May 14, 1864 (a Saturday)

A fragment of the Orgueil meteorite.

On this date, a carbonaceous chondrite disintegrated and fell in fragments near the French town of Orgueil. One specimen was immediately examined by the French scientist S. Cloëz, who commented that its content “would seem to indicate the existence of organized substances in celestial bodies.” Subsequently, several eminent chemists of the time, including Gabriel-Auguste Dubrée and Marcellin Berthelot, analyzed samples and confirmed the existence of organic materials in the rock. However, hopes of discovering actual living matter in the meteorite were dashed by the experiments of Louis Pasteur, as recounted by Carl Sagan:

[He] caused a special drill to be constructed, which, he hoped, would remove samples from the interior of the meteorite without contaminating them with microorganisms from outside. Using sterile techniques, Pasteur inoculated an organic medium to search for growth of any indigenous microorganisms which the meteorite interior might contain. The results were negative, and have relevance today: Pasteur extracted his sample shortly after the fall of the meteorite, and was, of course, a very careful experimentalist.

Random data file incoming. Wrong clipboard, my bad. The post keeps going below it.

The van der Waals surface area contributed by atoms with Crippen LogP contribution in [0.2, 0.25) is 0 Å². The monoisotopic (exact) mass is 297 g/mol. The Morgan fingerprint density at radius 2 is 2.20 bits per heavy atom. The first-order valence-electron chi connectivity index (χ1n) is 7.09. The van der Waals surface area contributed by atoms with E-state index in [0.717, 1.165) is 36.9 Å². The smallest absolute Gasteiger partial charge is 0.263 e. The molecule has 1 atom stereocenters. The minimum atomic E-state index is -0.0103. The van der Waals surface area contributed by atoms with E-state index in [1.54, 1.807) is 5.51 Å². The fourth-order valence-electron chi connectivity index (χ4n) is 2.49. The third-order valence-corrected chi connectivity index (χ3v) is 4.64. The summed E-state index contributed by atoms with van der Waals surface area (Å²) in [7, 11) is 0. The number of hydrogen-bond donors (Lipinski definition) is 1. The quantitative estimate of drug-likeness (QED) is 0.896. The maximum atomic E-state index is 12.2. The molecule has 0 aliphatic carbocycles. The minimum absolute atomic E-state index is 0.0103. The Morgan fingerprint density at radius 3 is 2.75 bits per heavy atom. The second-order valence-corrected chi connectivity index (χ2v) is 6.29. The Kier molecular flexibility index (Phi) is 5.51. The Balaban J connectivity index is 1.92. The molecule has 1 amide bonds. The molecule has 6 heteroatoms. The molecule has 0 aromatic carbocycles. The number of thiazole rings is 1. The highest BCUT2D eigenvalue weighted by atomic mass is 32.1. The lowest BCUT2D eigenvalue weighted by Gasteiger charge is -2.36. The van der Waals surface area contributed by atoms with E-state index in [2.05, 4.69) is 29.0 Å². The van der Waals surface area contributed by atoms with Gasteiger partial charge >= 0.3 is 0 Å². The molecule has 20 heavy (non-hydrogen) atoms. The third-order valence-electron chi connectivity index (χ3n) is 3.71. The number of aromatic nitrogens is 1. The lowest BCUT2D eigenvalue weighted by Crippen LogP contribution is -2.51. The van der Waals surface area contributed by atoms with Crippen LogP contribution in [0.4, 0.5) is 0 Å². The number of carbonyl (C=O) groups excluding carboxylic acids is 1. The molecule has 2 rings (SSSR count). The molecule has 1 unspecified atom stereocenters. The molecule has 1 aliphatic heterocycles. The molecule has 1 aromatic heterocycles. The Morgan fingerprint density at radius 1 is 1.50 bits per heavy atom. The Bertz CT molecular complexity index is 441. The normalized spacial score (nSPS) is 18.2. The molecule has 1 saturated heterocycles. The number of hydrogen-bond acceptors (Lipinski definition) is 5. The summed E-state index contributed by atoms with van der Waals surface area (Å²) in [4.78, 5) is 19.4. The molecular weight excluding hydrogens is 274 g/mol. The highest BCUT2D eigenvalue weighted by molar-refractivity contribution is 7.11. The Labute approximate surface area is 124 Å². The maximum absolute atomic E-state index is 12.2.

A fragment of the Ivuna meteorite (Tanzania, Africa, 1938).

Virtually all meteorites scientists have studied are former parts of asteroids. However, recent determination of the amino acid signatures within the Orgueil meteorite and Ivuna meteorite suggest that these compounds were likely synthesized from components such as hydrogen cyanide, which have been recently observed in the comets Hale-Bopp and Hyakutake. This suggests that the organic material in Orgueil and Ivuna is the product of reactions that once took place in the nucleus of a comet, which, if true, would make these meteorites the first to be identified as having come from a cometary nucleus. This would add to the evidence that the amino acids that helped generate life on Earth may have been delivered by meteorites that were derived from the remnants of comets.

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